UK retailers say Norway’s salmon cartel cost them £675m

ASDA supermarket store front

Price-fixing by Norway’s biggest salmon producers cost the UK retailers now suing them £675m. That’s the claim made by the seven supermarket chains that have filed a claim with the UK’s Competition Appeals Tribunal (CAT).

It emerged last week, thanks to a trading update from Lerøy Seafood, that a number of UK retailers are taking legal action against the Norwegian companies over alleged anti-competitive practices, following a “preliminary assessment” last month from the European Commission.

A document lodged with the CAT now shows that the seven chains bringing the latest legal action are Asda, Iceland, Wm Morrison, Marks and Spencer, Aldi, Ocado and the Co-operative Group. Distributor International Seafoods, part of the Wm Morrison group, is also joining in the claim.

The claimants and their subsidiaries comprise seven of the largest supermarkets in the UK, together representing over 44% of the UK grocery market with total estimated combined purchases of farmed Atlantic salmon of around £1.7bn during the period in question.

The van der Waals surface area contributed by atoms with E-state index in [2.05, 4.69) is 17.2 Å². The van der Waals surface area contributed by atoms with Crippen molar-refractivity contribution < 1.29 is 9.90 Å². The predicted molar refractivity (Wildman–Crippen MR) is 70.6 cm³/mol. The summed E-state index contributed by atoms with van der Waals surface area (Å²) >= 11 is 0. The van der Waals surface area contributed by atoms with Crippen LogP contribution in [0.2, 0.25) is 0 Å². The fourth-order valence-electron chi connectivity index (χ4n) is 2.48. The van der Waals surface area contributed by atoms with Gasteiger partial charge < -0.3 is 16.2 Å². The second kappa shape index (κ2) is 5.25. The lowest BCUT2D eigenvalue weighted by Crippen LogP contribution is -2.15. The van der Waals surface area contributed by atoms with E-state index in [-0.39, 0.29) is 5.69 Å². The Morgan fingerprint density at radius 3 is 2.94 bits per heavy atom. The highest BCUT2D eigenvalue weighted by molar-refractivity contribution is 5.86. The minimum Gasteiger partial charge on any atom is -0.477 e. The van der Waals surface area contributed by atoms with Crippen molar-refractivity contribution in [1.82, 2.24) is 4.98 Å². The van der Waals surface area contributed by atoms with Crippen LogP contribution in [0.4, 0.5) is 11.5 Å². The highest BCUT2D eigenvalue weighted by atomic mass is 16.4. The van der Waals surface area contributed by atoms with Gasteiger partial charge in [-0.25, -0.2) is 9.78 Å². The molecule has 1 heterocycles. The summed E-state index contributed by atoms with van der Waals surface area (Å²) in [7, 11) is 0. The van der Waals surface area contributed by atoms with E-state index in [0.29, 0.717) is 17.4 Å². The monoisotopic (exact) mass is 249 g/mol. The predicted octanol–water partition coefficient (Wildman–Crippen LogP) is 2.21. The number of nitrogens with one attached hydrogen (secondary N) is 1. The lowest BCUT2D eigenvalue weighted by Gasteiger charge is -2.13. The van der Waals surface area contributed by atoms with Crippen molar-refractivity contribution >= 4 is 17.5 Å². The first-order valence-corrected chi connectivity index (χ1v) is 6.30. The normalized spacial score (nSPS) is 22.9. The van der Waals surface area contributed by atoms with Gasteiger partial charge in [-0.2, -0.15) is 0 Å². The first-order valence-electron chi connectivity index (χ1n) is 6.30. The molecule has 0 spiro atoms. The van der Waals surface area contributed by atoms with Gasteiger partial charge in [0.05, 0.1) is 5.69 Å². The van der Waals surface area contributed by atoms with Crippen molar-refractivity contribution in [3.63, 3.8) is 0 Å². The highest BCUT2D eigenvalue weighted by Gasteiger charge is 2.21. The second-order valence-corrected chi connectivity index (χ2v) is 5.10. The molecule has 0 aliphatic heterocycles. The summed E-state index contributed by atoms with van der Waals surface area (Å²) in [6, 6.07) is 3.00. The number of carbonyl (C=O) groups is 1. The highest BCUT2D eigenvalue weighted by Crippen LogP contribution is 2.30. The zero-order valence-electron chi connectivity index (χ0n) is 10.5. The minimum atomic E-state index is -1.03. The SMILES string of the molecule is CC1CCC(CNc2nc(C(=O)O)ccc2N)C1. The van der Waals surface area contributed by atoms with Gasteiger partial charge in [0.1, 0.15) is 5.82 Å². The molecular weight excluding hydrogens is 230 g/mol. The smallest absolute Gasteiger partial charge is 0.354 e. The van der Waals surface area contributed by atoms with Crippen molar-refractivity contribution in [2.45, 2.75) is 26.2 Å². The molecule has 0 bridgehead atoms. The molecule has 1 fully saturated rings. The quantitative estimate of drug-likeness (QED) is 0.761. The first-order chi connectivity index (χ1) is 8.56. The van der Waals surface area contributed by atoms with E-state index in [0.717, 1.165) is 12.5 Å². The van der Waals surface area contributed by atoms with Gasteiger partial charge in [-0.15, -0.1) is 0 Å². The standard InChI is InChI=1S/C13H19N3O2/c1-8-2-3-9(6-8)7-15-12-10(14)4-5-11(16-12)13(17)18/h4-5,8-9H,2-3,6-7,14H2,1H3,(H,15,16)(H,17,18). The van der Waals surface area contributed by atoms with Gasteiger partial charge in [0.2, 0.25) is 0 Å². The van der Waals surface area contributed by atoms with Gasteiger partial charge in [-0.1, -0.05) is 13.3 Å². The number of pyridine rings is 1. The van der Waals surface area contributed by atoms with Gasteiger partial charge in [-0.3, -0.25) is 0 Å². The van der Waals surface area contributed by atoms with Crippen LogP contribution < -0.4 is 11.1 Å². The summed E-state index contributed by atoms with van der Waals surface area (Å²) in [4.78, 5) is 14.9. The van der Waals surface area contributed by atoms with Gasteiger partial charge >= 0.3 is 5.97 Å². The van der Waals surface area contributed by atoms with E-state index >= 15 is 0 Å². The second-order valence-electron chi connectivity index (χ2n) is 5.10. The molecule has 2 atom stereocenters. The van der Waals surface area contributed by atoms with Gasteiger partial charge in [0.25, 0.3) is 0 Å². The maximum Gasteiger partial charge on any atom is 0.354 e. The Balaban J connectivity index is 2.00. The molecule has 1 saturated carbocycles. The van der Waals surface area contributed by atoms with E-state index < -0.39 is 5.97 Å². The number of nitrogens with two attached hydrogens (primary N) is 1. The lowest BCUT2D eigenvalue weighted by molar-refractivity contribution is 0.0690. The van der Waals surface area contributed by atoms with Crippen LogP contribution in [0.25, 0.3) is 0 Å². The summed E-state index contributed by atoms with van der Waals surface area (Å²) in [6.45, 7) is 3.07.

The claim, under Section 47a of the Competition Act 1998, is for damages arising from “…alleged unlawful cartel arrangements entered into and/or implemented by at least the Defendants in relation to the supply of farmed Atlantic salmon.”

The named businesses alleged to have colluded in fixing market prices are Bremnes Seashore, Cermaq, Grieg, Lerøy, SalMar, Mowi and their respective UK subsidiaries. All have previously denied the cartel allegations set out by the European Commission.

The latest claim document says: “The effects of the cartel extended downstream through the supply chain, affecting secondary processed products made from farmed Atlantic Salmon, such as smoked or frozen salmon and ready to eat salmon products.”

The documents says that it is likely that the unlawful collusion continued from 2011 through to February 2019, but the “run-off” effect on long-standing contracts is likely to have gone on for much longer than that. It also anticipates that the European Commission will find the defendants liable for one or more infringements of competition law.

Last year five of the companies (Mowi, Leroy, Cermaq, SalMar and Grieg) settled broadly similar claims in the United States and Canada, choosing to end the legal action by paying out several million dollars. They continued to deny any liability.

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